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Sunday, 26 May 2019

What we’re tracking on 26 May 2019

Expect a slow(ish) news day today as we enter the last full work week of Ramadan, ladies and gentlemen. But what news there is? Well, it’s big:

  • The tax authority looks set to settle with Global Telecom Holding, potentially removing an overhang that has sapped sentiment on the EGX;
  • The central bank left interest rates on hold this at its Thursday meeting;
  • The EGP is strengthened again on Thursday, closing the day at 16.9317 to the greenback.

Global markets are also taking a breather: The New York Stock Exchange and Nasdaq are closed tomorrow for Memorial Day in the US, while the London Stock Exchange will also close its doors for the late-May bank holiday. US and UK markets reopen on Tuesday.

The trade and finance ministries will meet today with the heads of export councils to discuss ways of settling overdue export subsidies, Al Masry Al Youm reports.

The ongoing battle between the US and China over trade and tech spooked the markets again last week. The S&P was down for the third week in a row, while the Dow was down for the fifth week running, its longest losing streak since 2011. Yields on US 10-year treasuries fell to lows not seen since October 2017 as investors piled into safe-haven assets. Market expectations of a rate-cut in the US continued to rise, with federal fund futures putting the likelihood of a cut before the end of 2019 at 78.5%.

Oil also took a hit, with WTI suffering its worst week of 2019 down 6.6% and Brent falling 4.9%.

Boiled frog syndrome? Global investors are becoming quite grumpy about global risk amid Brexit and US-China rivalry, the FT warns, with one columnist drawing a parallel to the days before the Great Recession: “Market shocks often erupt after a long period of slowly heating up … The mortgage and credit excesses were simmering back in 2005, for instance, only for investors to stay focused on squeezing markets for a little extra return.”

Signs of the times: Markets show they're finally waking up to global wall of worry on Bloomberg and World faces 'clear and present danger' from trade war escalation, a Reuters piece picking up on the OECD pronouncement we noted on Thursday morning.

Emerging markets aren’t doing too great either: EM equity funds lost USD 3.8 bn during the week ending Wednesday, marking the fifth consecutive week of outflows amid the worst performance for developing markets since the height of last year’s EM Zombie Apocalypse, the FT writes. Money continued to flow out of BlackRock’s EM ETF — the most actively-traded EM ETF. Data also shows that investors pulled USD 1.1 bn from EM bond funds in the past week, the second consecutive week of losses.

It’s not all bad news though: EM manufacturing and services PMIs have risen above developed economies for the first time since 2013. We have more on this in this morning’s Macro Picture.

It’s election day in much of the European Union, with poll watchers waiting anxiously for voting booths to close tonight for a sense of whether the EU will face a more fragmented parliament. Both the center-right European People's Party and center-left Socialists and Democrats are losing support to harder-line competitors amid an upsurge in populism, Euronews warns. Reuters has more.

Why do we care? First, the EU is our top trade and investment partner. Add to that:

  • An anticipated “green wave” could push more EU-based companies to move polluting industries our way. An exit poll in Ireland, where voters came out on Friday, underlined “concerns about climate change and the environment [that] may bolster the pro-EU Greens group and could mean tighter regulations for industry.”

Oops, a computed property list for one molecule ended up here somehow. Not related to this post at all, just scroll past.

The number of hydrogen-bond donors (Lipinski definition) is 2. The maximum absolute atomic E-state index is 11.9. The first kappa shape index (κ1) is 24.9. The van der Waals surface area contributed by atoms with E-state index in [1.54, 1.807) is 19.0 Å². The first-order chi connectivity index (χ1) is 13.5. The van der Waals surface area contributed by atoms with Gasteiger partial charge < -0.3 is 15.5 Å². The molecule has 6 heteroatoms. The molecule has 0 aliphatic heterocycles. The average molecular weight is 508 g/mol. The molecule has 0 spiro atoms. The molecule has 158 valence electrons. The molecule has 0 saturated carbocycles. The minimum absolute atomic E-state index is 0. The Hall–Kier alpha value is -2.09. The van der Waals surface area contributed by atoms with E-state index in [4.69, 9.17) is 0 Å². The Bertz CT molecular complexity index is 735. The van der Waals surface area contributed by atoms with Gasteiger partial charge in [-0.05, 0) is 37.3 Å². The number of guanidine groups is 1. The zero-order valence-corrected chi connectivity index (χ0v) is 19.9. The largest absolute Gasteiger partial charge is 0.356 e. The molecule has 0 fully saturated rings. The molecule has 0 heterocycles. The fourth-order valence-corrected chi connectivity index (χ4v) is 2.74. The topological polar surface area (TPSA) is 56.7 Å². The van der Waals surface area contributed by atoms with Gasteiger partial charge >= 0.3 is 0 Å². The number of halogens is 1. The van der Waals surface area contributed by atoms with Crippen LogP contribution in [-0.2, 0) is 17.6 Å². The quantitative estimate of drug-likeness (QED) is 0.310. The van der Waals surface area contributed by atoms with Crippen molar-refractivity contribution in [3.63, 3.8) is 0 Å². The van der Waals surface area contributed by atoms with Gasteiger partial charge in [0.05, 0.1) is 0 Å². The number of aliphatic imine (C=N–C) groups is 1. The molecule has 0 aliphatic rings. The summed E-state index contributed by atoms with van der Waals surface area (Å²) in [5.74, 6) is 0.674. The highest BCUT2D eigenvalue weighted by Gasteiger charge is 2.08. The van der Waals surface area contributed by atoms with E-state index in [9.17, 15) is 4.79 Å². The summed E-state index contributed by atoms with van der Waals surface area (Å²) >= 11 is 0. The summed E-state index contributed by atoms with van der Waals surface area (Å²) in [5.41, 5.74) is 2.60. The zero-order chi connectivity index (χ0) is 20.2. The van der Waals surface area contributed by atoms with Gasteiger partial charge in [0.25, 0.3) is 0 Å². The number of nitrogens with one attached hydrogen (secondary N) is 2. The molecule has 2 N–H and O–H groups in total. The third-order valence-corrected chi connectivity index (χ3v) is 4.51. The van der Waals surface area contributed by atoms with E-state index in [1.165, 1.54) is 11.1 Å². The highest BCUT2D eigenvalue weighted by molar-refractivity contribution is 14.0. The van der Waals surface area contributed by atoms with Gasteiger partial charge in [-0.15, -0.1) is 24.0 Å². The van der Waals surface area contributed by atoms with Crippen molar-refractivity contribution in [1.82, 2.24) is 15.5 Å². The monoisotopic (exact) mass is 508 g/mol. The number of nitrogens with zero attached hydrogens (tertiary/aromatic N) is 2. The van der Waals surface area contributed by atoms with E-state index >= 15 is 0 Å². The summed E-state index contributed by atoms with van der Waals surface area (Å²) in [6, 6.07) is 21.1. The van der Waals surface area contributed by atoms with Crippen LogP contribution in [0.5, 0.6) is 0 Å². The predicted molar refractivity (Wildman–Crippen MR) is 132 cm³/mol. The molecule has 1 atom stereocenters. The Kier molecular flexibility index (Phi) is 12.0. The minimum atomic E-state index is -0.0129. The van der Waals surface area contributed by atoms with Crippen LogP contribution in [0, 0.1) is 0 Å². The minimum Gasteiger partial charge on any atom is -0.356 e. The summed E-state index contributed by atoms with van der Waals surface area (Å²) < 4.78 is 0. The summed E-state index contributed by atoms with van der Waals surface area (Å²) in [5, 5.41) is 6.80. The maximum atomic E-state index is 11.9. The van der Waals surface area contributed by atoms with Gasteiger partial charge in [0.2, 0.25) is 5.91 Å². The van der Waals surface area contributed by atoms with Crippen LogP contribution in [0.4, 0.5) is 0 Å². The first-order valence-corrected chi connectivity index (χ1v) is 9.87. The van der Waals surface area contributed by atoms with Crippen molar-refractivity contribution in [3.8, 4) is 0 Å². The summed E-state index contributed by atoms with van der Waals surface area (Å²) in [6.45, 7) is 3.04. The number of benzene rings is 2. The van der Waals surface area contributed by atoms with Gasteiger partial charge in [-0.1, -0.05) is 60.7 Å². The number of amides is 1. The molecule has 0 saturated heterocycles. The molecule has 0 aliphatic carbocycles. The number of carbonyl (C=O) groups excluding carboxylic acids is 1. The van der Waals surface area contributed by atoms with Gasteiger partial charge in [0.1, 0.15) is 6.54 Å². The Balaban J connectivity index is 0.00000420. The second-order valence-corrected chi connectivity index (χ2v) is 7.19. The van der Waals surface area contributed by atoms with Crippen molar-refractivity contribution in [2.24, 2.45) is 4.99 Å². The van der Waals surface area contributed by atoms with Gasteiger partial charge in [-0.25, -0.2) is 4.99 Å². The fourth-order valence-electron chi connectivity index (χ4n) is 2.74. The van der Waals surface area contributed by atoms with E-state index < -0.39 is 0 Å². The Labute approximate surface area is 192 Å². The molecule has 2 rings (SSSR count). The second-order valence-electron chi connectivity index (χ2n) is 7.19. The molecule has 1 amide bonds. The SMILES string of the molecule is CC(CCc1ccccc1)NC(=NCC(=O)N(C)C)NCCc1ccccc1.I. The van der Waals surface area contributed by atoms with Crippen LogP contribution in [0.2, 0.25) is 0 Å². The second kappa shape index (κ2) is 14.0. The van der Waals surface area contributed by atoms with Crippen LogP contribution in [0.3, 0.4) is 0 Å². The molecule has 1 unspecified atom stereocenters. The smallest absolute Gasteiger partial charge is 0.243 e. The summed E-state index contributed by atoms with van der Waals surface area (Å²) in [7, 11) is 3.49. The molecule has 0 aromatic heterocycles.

• Mario Draghi’s term is nearly over: The elections will set the tone when European leaders meet to start choosing the next head of the European Central Bank, the WSJ notes.

You know you’re onto something when the opportunists plot: An “obscure Cypriot” group of investors are planning a USD 5-10 bn spending spree on Eastern Mediterranean gas, claiming to be “in talks with ‘some of the most respected global family offices, private equity firms and sovereign funds’ about raising the cash,” Bloomberg writes. The story comes off as a PR piece that stupidly argues existing industry players “have struggled to overcome longstanding political and legal hurdles and find viable export markets, leaving many investors to question whether these firms can realize the region’s full potential.”

Other headlines you should know about in the global business press this morning:

  • The top business headline: Fiat Chrysler and Renault are in talks for a “wide-ranging” tie up. (WSJ | FT | Reuters)
  • UK Prime Minister Theresa May announced her resignation on Friday following months of intense pressure from her party and a dismal performance in the polls leading up to last week’s EU elections, the BBC reports.
  • The company that nobody trusts with their data now wants to control our digital wallets: Facebook is planning to launch a new cryptocurrency in 12 countries by early 2020, The Guardian reports.
  • Amazon shareholders are okay being spooks, it seems, overwhelmingly voting to allow the company to sell its cutting-edge facial recognition tech to government agencies, CNBC reports.

What We’re Tracking Today, the Ramadan edition:

A pre-iftar reading list to kill time between your post-workout shower and the breaking of the fast:

RAMADAN PSA- Bank hours are at 9am-2pm for employees; doors are open from 9:30am until 1:30pm for customers. The trading day at the EGX runs 10:00am until 1:30pm.

So, when do we eat? Maghrib is at 6:48pm CLT today in Cairo. You’ll have until 3:14am tomorrow morning to caffeinate / finish your sohour.

WEATHER- The mercury will steadily rise this week, going from 35°C today to 40°C on Thursday. Welcome to summer, y’all.

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